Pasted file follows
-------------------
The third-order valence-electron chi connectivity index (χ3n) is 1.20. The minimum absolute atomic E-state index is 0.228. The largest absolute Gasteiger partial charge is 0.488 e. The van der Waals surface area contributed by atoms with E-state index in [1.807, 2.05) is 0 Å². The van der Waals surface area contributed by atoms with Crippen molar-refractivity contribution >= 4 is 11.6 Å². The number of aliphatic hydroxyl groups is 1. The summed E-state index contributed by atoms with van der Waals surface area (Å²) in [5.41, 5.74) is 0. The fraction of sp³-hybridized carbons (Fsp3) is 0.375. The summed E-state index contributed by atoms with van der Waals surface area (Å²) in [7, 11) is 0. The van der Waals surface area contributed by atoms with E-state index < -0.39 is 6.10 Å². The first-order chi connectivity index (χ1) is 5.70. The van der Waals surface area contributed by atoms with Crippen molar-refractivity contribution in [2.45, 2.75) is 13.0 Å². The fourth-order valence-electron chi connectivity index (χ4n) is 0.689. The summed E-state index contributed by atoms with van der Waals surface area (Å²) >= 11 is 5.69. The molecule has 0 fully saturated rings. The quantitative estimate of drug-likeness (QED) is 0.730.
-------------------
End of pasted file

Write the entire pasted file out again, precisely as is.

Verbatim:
The third-order valence-electron chi connectivity index (χ3n) is 1.20. The minimum absolute atomic E-state index is 0.228. The largest absolute Gasteiger partial charge is 0.488 e. The van der Waals surface area contributed by atoms with E-state index in [1.807, 2.05) is 0 Å². The van der Waals surface area contributed by atoms with Crippen molar-refractivity contribution >= 4 is 11.6 Å². The number of aliphatic hydroxyl groups is 1. The summed E-state index contributed by atoms with van der Waals surface area (Å²) in [5.41, 5.74) is 0. The fraction of sp³-hybridized carbons (Fsp3) is 0.375. The summed E-state index contributed by atoms with van der Waals surface area (Å²) in [7, 11) is 0. The van der Waals surface area contributed by atoms with E-state index < -0.39 is 6.10 Å². The first-order chi connectivity index (χ1) is 5.70. The van der Waals surface area contributed by atoms with Crippen molar-refractivity contribution in [2.45, 2.75) is 13.0 Å². The fourth-order valence-electron chi connectivity index (χ4n) is 0.689. The summed E-state index contributed by atoms with van der Waals surface area (Å²) >= 11 is 5.69. The molecule has 0 fully saturated rings. The quantitative estimate of drug-likeness (QED) is 0.730.